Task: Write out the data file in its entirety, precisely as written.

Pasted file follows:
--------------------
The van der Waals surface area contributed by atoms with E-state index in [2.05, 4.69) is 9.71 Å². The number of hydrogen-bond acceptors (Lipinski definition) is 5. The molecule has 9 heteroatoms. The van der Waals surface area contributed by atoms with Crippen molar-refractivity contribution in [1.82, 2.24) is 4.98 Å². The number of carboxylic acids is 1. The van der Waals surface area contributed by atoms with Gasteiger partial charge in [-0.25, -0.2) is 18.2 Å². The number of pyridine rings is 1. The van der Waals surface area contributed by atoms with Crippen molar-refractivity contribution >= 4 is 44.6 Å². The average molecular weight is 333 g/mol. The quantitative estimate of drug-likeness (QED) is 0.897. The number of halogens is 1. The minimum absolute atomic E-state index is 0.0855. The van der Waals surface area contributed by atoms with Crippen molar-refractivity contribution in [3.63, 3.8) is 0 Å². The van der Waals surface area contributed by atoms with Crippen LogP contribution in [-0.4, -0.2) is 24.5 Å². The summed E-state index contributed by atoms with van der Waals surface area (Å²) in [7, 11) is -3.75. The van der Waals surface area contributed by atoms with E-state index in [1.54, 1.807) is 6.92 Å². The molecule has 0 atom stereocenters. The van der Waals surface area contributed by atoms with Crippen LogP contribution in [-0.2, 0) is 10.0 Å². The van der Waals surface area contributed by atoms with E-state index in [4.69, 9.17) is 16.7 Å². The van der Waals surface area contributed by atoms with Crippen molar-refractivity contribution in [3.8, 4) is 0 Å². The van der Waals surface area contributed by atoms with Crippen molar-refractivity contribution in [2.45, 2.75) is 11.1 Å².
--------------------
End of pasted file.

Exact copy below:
The van der Waals surface area contributed by atoms with E-state index in [2.05, 4.69) is 9.71 Å². The number of hydrogen-bond acceptors (Lipinski definition) is 5. The molecule has 9 heteroatoms. The van der Waals surface area contributed by atoms with Crippen molar-refractivity contribution in [1.82, 2.24) is 4.98 Å². The number of carboxylic acids is 1. The van der Waals surface area contributed by atoms with Gasteiger partial charge in [-0.25, -0.2) is 18.2 Å². The number of pyridine rings is 1. The van der Waals surface area contributed by atoms with Crippen molar-refractivity contribution >= 4 is 44.6 Å². The average molecular weight is 333 g/mol. The quantitative estimate of drug-likeness (QED) is 0.897. The number of halogens is 1. The minimum absolute atomic E-state index is 0.0855. The van der Waals surface area contributed by atoms with Crippen molar-refractivity contribution in [3.63, 3.8) is 0 Å². The van der Waals surface area contributed by atoms with Crippen LogP contribution in [-0.4, -0.2) is 24.5 Å². The summed E-state index contributed by atoms with van der Waals surface area (Å²) in [7, 11) is -3.75. The van der Waals surface area contributed by atoms with E-state index in [1.54, 1.807) is 6.92 Å². The molecule has 0 atom stereocenters. The van der Waals surface area contributed by atoms with Crippen LogP contribution in [-0.2, 0) is 10.0 Å². The van der Waals surface area contributed by atoms with E-state index in [4.69, 9.17) is 16.7 Å². The van der Waals surface area contributed by atoms with Crippen molar-refractivity contribution in [3.8, 4) is 0 Å². The van der Waals surface area contributed by atoms with Crippen molar-refractivity contribution in [2.45, 2.75) is 11.1 Å².